grill safety

Lakelands Ace Hardware employees Lexie Hammett, left, and Kim Byers fill an electric grill with wood chips. 

When it comes to finding the right grill, safety matters as much as flavor.

That staple of summertime activity was responsible for nearly 9,000 deaths from 2009 and 2013, according to a report last year by the National Fire Protection Association – and 83 percent of the grills involved were fueled by gas.

Kim Byers, a sales associate at Lakelands Ace Hardware, said electric grills provide the safest option without sacrificing taste.

“This one doesn’t have the likelihood to catch on fires like those do, so you would just be sure to turn this off once you’re finished with it,” she said.

The plug-in variety features an attached auger that runs on wood chips, giving food a naturally smoky flavor but containing the flame underneath a metallic surface that can run as hot as 475 degrees.

“The fire is actually contained into a cylinder that wood chips feed into, and that’s where your fire comes from,” Byers said.

According to the NFPA report, just 2 percent of grills fires between 2009 and 2013 came from electric models.

“You don’t have to have the gas filled on this, so it prevents gas leaks and all that from happening, and the electricity can be turned off at any time,” Byers said.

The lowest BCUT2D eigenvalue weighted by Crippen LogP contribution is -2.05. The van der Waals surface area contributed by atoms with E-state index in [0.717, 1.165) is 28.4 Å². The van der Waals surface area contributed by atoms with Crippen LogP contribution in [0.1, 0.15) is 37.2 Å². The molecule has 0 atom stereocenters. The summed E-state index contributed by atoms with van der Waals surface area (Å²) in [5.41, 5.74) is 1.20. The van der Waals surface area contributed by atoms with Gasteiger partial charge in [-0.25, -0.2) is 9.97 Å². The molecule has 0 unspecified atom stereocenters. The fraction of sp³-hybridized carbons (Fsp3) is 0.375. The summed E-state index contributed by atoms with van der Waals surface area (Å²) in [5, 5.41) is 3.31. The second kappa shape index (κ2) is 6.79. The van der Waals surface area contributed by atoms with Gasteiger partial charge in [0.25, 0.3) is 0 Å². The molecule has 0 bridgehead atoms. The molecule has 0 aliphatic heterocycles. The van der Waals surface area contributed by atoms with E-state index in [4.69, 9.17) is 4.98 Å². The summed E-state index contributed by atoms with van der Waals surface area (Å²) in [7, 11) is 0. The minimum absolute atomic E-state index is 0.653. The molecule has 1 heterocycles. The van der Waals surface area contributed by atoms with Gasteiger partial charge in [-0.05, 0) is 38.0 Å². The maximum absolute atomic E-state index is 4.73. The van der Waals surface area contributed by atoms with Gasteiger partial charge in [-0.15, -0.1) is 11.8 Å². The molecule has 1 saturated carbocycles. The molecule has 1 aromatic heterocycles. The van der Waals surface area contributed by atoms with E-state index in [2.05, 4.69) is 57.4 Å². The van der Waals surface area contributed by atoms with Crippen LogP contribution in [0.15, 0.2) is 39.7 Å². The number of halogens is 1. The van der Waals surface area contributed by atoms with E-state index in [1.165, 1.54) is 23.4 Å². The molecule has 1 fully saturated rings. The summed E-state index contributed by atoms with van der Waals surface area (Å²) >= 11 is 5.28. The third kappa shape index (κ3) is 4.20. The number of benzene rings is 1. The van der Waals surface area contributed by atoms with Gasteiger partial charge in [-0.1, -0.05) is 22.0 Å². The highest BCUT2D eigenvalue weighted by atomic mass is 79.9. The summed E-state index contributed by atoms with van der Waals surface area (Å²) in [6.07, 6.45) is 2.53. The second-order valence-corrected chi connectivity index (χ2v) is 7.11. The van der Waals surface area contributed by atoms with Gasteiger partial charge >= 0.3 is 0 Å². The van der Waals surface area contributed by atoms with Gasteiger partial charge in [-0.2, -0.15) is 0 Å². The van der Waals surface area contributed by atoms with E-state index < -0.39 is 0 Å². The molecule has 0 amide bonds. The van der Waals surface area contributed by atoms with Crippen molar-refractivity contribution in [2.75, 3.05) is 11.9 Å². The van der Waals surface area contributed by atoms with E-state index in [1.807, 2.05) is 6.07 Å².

Lacie Hammett, who also works at Lakelands Ace Hardware, said the self-contained electric grills carry less threat of an explosion or uncontrolled fire as well.

Greenwood County Fire Coordinator Steve Holmes said electric grills, when properly used, are the safest ones on the market.

“As long as you plug it directly into an outlet or use an appropriate sized extension cord designed for outdoor use,” he said.

Electric grills, however, can be much more expensive than a charcoal model. The State Fire Marshal’s Office advises never to use charcoal grills indoors. Electric charcoal starters can also be purchased to alleviate the use of lighter fluid or other fire-based products.

The third type of grill, those powered by propane, have safety checklists of their own.

“Check the gas tank hose for leaks before using it for the first time each year. Apply a light soap and water solution to the hose,” the State Fire Marshal’s Office advises. “A propane leak will release bubbles. If your grill has a gas leak, by smell or the soapy bubble test and there is no flame, turn off both the gas tank and the grill.”

Byers, who owns an electric grill, say they provide the ideal balance of taste with safety – and consumers take note.

“People with grandchildren especially ask us about safety, including how hot the exterior surface gets,” Byers said. “I actually use this grill on a porch that is not closed in. As long as it’s in a good, ventilated open area, you’re good.”

Contact staff writer Adam Benson at 864-943-5650 or on Twitter @ABensonIJ.